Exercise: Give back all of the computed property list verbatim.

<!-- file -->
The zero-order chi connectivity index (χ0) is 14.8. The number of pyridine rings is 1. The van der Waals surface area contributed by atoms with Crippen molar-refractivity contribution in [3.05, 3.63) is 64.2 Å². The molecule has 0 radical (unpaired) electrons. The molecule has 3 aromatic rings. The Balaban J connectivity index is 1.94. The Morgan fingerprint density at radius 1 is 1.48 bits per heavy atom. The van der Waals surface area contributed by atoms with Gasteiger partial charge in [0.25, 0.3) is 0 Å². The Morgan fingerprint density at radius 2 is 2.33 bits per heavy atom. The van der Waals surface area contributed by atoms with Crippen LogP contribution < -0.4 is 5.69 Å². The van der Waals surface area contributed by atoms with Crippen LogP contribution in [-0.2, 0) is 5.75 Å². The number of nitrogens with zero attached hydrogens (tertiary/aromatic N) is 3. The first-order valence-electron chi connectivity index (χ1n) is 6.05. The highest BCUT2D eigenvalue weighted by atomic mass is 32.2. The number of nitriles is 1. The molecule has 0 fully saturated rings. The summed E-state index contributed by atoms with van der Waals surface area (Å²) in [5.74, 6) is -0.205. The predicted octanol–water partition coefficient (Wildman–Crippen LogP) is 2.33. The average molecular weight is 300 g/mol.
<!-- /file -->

The zero-order chi connectivity index (χ0) is 14.8. The number of pyridine rings is 1. The van der Waals surface area contributed by atoms with Crippen molar-refractivity contribution in [3.05, 3.63) is 64.2 Å². The molecule has 0 radical (unpaired) electrons. The molecule has 3 aromatic rings. The Balaban J connectivity index is 1.94. The Morgan fingerprint density at radius 1 is 1.48 bits per heavy atom. The van der Waals surface area contributed by atoms with Gasteiger partial charge in [0.25, 0.3) is 0 Å². The Morgan fingerprint density at radius 2 is 2.33 bits per heavy atom. The van der Waals surface area contributed by atoms with Crippen LogP contribution < -0.4 is 5.69 Å². The van der Waals surface area contributed by atoms with Crippen LogP contribution in [-0.2, 0) is 5.75 Å². The number of nitrogens with zero attached hydrogens (tertiary/aromatic N) is 3. The first-order valence-electron chi connectivity index (χ1n) is 6.05. The highest BCUT2D eigenvalue weighted by atomic mass is 32.2. The number of nitriles is 1. The molecule has 0 fully saturated rings. The summed E-state index contributed by atoms with van der Waals surface area (Å²) in [5.74, 6) is -0.205. The predicted octanol–water partition coefficient (Wildman–Crippen LogP) is 2.33. The average molecular weight is 300 g/mol.